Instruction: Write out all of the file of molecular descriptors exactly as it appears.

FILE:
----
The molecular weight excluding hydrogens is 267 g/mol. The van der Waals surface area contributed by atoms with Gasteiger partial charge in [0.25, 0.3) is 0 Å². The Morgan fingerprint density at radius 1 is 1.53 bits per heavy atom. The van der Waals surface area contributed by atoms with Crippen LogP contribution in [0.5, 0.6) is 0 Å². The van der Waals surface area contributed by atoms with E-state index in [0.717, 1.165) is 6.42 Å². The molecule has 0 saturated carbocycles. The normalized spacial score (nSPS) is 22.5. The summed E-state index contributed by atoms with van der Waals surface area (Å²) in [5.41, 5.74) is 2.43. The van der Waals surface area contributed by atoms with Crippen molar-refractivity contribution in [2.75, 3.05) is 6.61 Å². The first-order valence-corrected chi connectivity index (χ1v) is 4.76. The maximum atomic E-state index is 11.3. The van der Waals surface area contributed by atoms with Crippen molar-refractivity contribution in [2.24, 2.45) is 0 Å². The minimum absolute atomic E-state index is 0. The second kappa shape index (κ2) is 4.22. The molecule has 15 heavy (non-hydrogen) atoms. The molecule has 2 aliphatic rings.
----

The molecular weight excluding hydrogens is 267 g/mol. The van der Waals surface area contributed by atoms with Gasteiger partial charge in [0.25, 0.3) is 0 Å². The Morgan fingerprint density at radius 1 is 1.53 bits per heavy atom. The van der Waals surface area contributed by atoms with Crippen LogP contribution in [0.5, 0.6) is 0 Å². The van der Waals surface area contributed by atoms with E-state index in [0.717, 1.165) is 6.42 Å². The molecule has 0 saturated carbocycles. The normalized spacial score (nSPS) is 22.5. The summed E-state index contributed by atoms with van der Waals surface area (Å²) in [5.41, 5.74) is 2.43. The van der Waals surface area contributed by atoms with Crippen molar-refractivity contribution in [2.75, 3.05) is 6.61 Å². The first-order valence-corrected chi connectivity index (χ1v) is 4.76. The maximum atomic E-state index is 11.3. The van der Waals surface area contributed by atoms with Crippen molar-refractivity contribution in [2.24, 2.45) is 0 Å². The minimum absolute atomic E-state index is 0. The second kappa shape index (κ2) is 4.22. The molecule has 15 heavy (non-hydrogen) atoms. The molecule has 2 aliphatic rings.